Red Sox could have a steal if Sizemore stays on field

Grady Sizemore is attempting to resurrect his career with the Red Sox.

Michael Ivins/Boston Red Sox/Getty Images

FORT MYERS, Fla. — Mike Trout is the talk of baseball. He’s the best all-around player in the game, after trumping an historic rookie season with an even better sophomore year.

With a $1 million salary in 2014, he might be the smartest dollar-for-dollar investment in North American professional sports. He’s being touted as the next face of baseball, with a nine-figure contract looming in the near future.

Trout also is poised to become only the 10th man in major-league history to hit 100 home runs by his age-25 season while playing at least 75 percent of his games as a center fielder. According to, the existing list of nine includes Mickey Mantle, Ken Griffey Jr., Joe DiMaggio, Willie Mays, Duke Snider and only one player currently on a big league roster.

Grady Sizemore.


Sizemore last played a regular-season game in the majors on Sept. 22, 2011. But at 31, he’s in camp with the Red Sox and has a credible chance to be the Opening Day center fielder for the defending World Series champions.

To be fair, both of Trout’s past two seasons were statistically superior to every year of Sizemore’s zenith with the Cleveland Indians, from 2005 through 2008. Trout is ahead of Sizemore’s age curve, as well; he is only 22, at which point Sizemore was starting his first full season in the majors.

But in the realm of industry opinion, the praise was similar. Sizemore was viewed as a cornerstone player — for the sport, not only the Indians — because of his supreme athleticism, unyielding approach in the batter’s box, and full-throttle effort in the outfield and on the bases. Trout is admired for the same traits today.

All of that suggests two things: The attrition on base-stealing, wall-crashing center fielders is such that Trout might be wise to sign that life-changing contract sooner rather than later. And in Sizemore, the Red Sox employ one of the most intriguing players in any of the 30 big league camps –€“ even if it has been 2½ years since his last meaningful game.

Will Sizemore ever reach the potential he once had? The seven surgeries he has undergone (including microfracture on both knees) suggest the answer is no. After all, it has been six years since he remained healthy for a full season. Yet, Sizemore’s impact on games was so immense that even 80 percent of his peak performance would be considered above average. And if that comes to pass, Sizemore’s Trout-esque $750,000 base salary will be one of the best investments of the past offseason.

The Red Sox have been cautious with Sizemore early in the Grapefruit League schedule. So far, he’s playing every third day.


"The one thing that continues to impress, given the amount of time off, is his timing in the box looks not like a guy that’s missed two years," Boston manager John Farrell said.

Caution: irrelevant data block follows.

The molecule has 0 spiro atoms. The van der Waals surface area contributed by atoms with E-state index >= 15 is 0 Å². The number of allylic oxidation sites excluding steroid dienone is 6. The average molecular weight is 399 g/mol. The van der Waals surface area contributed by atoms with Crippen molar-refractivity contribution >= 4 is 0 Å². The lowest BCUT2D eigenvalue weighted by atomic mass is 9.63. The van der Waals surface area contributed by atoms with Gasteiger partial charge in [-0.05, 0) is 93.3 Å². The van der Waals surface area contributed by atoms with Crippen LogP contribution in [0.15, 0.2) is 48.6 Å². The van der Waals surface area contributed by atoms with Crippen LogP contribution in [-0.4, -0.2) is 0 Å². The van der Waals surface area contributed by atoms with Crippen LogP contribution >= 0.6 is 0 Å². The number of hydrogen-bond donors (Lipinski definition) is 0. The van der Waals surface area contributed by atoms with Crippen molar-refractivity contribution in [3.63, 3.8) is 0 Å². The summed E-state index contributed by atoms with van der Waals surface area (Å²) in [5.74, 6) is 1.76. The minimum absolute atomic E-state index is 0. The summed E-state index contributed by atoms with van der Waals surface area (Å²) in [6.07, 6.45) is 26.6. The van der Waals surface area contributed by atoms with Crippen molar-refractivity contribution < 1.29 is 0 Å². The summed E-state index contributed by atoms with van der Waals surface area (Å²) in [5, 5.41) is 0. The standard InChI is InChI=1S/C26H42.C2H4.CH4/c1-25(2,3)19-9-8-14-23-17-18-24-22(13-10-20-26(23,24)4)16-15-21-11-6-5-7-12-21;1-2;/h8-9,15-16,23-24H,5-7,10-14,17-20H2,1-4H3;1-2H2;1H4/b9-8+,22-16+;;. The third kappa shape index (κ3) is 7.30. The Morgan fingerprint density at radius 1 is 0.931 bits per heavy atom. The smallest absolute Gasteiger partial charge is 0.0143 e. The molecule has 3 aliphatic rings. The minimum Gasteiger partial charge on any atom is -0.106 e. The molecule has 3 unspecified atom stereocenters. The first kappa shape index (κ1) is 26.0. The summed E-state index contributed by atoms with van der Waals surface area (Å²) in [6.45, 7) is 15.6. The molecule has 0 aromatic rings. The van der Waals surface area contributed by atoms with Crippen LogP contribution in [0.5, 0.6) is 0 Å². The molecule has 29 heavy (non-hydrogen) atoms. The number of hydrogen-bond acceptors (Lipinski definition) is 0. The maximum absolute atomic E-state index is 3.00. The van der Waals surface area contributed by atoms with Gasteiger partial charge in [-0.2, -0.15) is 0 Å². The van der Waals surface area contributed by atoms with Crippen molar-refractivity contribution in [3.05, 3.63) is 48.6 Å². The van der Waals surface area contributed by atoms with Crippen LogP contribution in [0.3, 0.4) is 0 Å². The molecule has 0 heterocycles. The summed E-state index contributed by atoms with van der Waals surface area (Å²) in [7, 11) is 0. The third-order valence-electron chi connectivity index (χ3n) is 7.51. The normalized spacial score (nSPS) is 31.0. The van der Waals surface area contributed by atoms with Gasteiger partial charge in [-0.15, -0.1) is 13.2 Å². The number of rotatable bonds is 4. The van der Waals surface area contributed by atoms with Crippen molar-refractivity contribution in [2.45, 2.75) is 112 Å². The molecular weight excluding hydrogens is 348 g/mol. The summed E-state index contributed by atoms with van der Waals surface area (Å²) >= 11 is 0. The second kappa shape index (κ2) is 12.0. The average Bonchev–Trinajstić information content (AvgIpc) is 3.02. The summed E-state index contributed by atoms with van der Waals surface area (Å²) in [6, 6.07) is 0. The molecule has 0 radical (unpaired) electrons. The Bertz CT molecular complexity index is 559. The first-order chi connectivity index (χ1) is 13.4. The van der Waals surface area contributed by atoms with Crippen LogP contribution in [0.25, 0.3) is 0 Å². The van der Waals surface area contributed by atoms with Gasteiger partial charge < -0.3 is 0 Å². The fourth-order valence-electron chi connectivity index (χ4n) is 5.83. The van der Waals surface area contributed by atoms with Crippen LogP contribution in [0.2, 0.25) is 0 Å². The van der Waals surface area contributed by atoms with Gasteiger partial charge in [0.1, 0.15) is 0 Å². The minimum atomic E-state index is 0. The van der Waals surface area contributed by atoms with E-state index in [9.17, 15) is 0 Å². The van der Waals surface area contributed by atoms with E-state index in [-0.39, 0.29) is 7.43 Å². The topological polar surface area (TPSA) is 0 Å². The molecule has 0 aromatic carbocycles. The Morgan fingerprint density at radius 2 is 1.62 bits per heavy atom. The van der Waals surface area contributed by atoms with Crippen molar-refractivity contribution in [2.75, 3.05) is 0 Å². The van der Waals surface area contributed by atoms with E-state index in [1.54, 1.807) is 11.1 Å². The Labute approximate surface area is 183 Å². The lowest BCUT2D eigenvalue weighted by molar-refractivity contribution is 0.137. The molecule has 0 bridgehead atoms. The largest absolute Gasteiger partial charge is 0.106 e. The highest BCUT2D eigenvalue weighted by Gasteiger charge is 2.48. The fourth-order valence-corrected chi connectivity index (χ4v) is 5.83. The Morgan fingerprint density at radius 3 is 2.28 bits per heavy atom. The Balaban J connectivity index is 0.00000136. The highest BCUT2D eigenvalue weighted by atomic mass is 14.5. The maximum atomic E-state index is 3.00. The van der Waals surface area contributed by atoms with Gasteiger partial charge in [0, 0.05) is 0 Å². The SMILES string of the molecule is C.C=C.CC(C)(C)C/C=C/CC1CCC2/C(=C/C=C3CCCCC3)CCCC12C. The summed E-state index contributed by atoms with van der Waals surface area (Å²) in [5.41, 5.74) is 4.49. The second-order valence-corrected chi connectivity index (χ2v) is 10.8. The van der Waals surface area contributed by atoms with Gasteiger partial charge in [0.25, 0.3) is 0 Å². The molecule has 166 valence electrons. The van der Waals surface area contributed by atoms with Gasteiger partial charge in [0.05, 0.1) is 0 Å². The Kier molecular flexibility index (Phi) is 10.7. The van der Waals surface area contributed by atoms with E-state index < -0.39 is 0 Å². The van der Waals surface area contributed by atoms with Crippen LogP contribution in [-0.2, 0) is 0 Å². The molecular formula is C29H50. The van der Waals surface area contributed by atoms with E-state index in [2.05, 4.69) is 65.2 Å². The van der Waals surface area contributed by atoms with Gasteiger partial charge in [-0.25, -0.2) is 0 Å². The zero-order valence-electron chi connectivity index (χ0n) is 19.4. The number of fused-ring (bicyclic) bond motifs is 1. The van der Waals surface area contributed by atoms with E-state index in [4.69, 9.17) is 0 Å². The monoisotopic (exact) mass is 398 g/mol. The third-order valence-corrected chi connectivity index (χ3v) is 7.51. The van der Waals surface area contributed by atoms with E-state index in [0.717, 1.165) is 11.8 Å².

The numbers — 1 for 5 with a walk in two games –€“ don’t sizzle on the stat sheet. By his own admission, Sizemore’s body isn’t moving as quickly as his mind would like.

But spring training is a time to observe, not tabulate numbers. Many of Sizemore’s new teammates faced him during his best years. And they believe what their eyes are telling them.

"I see retro-Grady," testified Jonny Gomes, the veteran outfielder. "I was with Stephen Drew in 2012 with the A’s and then again last year. He was coming off that huge ankle injury. I saw him get better every day. It’s a gradual process.

"With Grady, put it this way: If you didn’t know Grady got hurt, you would think he’s never gotten hurt. He hasn’t lost a step, or (stopped being) aggressive, or (become) tentative. He’s shown zero signs. Even in small-range drills, his fast-twitch and first step stand out.

"You see it in BP, too. He’s a pro, going the other way, finding the sweet spot, finding the barrel. Then you see bat speed. Now his BP is launch mode from Pitch 1."

When I mentioned Gomes’ remark about Sizemore looking as if he’d never been injured, Sizemore replied, "It definitely doesn’t feel that way. It’s weird. I don’t feel bad. But at times, I feel like my body’s not really catching up with my brain. I want to go faster, but it’s not quite there. Or I want to move this direction, but your legs won’t let you. It probably doesn’t look it from the outside, but I can tell things are still a little off."

Sizemore said he’s spending time in the training room "every day" just to get on the field.

"Getting the body back into shape — putting it back together, really," he said. "Multiple things, every day. Different stuff. Pretty much head to toe. There’s not one thing they’re not working on."

So, we should wait a little longer before installing Sizemore as a favorite to beat out Jackie Bradley Jr. in what appears to be a head-to-head competition for the starting job in center field. Tuesday afternoon, Sizemore didn’t talk about wanting to win a roster spot. He has a much simpler goal: "I wanted to start spring training healthy and finish healthy, No. 1. … I didn’t have a lot of expectations, as far as playing or how it’s going to look, result-wise. I wanted to get out there and get back into shape, just test myself, see how it looked."

For now, it looks good. Maybe not great , but definitely good enough to dream about Sizemore’s return to Cleveland’s Progressive Field, in a road Boston uniform, for a three-game series beginning June 2.

Sizemore was asked if Indians fans ought to buy tickets for the occasion. He grinned and replied, "We’ll see."